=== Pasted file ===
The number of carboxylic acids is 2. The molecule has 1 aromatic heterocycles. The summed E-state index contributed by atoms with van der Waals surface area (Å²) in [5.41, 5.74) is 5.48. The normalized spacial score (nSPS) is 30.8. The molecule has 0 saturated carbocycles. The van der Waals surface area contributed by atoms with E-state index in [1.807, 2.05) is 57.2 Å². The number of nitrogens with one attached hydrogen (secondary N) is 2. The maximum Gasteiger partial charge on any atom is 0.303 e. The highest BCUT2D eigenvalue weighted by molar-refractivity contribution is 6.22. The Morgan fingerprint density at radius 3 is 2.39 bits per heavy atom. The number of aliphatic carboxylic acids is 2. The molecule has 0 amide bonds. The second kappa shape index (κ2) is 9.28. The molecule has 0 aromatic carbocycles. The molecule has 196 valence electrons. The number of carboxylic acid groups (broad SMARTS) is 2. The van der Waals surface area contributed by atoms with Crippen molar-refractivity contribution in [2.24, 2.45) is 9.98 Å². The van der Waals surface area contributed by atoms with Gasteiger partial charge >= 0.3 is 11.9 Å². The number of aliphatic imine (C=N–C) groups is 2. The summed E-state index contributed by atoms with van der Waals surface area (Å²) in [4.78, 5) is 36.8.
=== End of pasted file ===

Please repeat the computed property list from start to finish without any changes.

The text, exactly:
The number of carboxylic acids is 2. The molecule has 1 aromatic heterocycles. The summed E-state index contributed by atoms with van der Waals surface area (Å²) in [5.41, 5.74) is 5.48. The normalized spacial score (nSPS) is 30.8. The molecule has 0 saturated carbocycles. The van der Waals surface area contributed by atoms with E-state index in [1.807, 2.05) is 57.2 Å². The number of nitrogens with one attached hydrogen (secondary N) is 2. The maximum Gasteiger partial charge on any atom is 0.303 e. The highest BCUT2D eigenvalue weighted by molar-refractivity contribution is 6.22. The Morgan fingerprint density at radius 3 is 2.39 bits per heavy atom. The number of aliphatic carboxylic acids is 2. The molecule has 0 amide bonds. The second kappa shape index (κ2) is 9.28. The molecule has 0 aromatic carbocycles. The molecule has 196 valence electrons. The number of carboxylic acid groups (broad SMARTS) is 2. The van der Waals surface area contributed by atoms with Crippen molar-refractivity contribution in [2.24, 2.45) is 9.98 Å². The van der Waals surface area contributed by atoms with Gasteiger partial charge >= 0.3 is 11.9 Å². The number of aliphatic imine (C=N–C) groups is 2. The summed E-state index contributed by atoms with van der Waals surface area (Å²) in [4.78, 5) is 36.8.